Matt: I had a lot of mixed feelings about it. On the one hand, it felt, as you said, like the ultimate ignoble end for a character who got jerked around all season after it finally felt like she learned something and was going to take control of a situation.
On the other hand, it also felt like the first genuine heel move for fan-favorite bad guy Captain Cold. It’s the first time he felt hateable, you know? And as much as it irks me to hear our not heroes, but Legends, say, “I’ll kill all of you” more than once in the aftermath, it at least felt kind of earned.
James: Yeah, it definitely felt weird. I’ve missed a lot of parts of the various Arrowverse shows, but it felt like a big swerve for Snart from what I was used to. And as absolutely understandable as it is to hear the Legends say they’ll kill the entire Legion for this, after a season that was very much about characters like Sara explicitly trying not to kill (some of the time, at least), it felt like an odd jump. There’s still one more episode, and we’ll see how it shakes out, but the immediate aftermath of Amaya’s death didn’t quite work like I think they wanted it to.
It’s a series of things I one hundred percent understand what they were doing mechanically --- triumphant hero moment, tragic swerve, dedication to make things right in the wake --- but it needed another pass to truly work.
Matt: Well, there’s also the fact that it was infighting among the Legion --- not really the work of the Legends, per se --- that led to even a chance of the spear being recovered anyway. And Thawne’s weird only-comic-supervillains-do-this commitment to making everyone live out their lives in this new world rather than just killing them. The Legion more or less won, but they sure weren’t smart about it.
James: Like you did last week, I just mentally turned into the skid with that one. I’m resigning myself to the Legends winning despite their best efforts, and I actually liked the season-long throughline that the Legion is always consciously towing that line of infighting but also knowing that villains infighting is a trope and trying to sidestep it from going pear-shaped for them.
Of course, it was always going to go south for them in that regard --- the villains can’t work together better than the heroes --- but I did like seeing it fall apart. It more or less made sense to me, though I’ll admit I wasn’t trying too hard to think about ways it might not work. Merlyn and Dahrk never liked Thawne anyway.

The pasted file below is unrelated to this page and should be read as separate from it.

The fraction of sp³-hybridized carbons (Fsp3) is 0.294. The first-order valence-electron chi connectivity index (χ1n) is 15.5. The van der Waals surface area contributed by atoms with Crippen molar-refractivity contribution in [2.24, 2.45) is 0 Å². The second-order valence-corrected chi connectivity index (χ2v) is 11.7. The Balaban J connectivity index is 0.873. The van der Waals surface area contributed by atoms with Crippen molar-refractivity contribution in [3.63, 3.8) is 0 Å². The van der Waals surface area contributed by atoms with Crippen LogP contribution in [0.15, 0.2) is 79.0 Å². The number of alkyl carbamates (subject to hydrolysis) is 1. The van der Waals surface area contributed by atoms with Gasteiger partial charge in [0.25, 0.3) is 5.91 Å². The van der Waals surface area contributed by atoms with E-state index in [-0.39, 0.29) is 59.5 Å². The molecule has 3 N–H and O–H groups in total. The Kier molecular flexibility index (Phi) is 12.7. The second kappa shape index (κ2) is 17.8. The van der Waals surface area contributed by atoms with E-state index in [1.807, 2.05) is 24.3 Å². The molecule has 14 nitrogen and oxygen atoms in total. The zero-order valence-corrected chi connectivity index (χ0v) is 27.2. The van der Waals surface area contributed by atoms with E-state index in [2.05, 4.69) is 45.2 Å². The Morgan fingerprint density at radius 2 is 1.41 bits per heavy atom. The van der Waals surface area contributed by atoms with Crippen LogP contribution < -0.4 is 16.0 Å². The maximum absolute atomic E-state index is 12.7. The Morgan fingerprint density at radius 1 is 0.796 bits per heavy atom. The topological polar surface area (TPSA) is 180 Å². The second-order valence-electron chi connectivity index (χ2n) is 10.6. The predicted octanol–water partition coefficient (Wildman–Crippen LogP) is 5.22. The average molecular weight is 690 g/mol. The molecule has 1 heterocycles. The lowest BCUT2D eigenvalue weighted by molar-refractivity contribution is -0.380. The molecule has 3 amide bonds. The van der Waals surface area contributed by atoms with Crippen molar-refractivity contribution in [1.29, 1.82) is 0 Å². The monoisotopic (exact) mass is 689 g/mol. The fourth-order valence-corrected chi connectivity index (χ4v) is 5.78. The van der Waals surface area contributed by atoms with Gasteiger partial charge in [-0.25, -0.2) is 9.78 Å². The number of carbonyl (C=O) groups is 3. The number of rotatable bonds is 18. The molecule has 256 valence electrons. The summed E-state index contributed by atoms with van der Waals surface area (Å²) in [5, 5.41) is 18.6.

Matt: I wonder what else those two wanted to use the spear for. Whenever anybody asked them that question this episode, they opened their mouths and a deafening silence came out, along with some moths that flew in zigzags.
James: I actually friggin’ loved that the Legion used the most powerful object in existence to do such mundane things. It doesn’t make a lick of sense, but it was a really fun juxtaposition for me. Merlyn just wants his family back, Thawne wants to basically be Harrison Wells with some potential for evil down the road, and Dahrk just wants to set up a run for Evil Senate. It was an absolute hoot.
Matt: Oh yeah, but it’s established that Darhk and Merlyn want to use the spear for more. We just have no idea what and never will. I guess that’s fine.
So in next week’s finale, the team --- despite not having done so before because of Time Explanation Reasons --- will return to a place they’ve already been to attempt to change some history they’ve already changed (despite the fact they’re not suppose to change history). It’s dumb as dumb can be, but it’s also the wild time-travel stuff I signed up for, so I’m hoping for the best.
James: I am unironically here for time nonsense.
Matt: Honestly this show should just be called Time Nonsense.
James: I’d use the Spear of Destiny for that.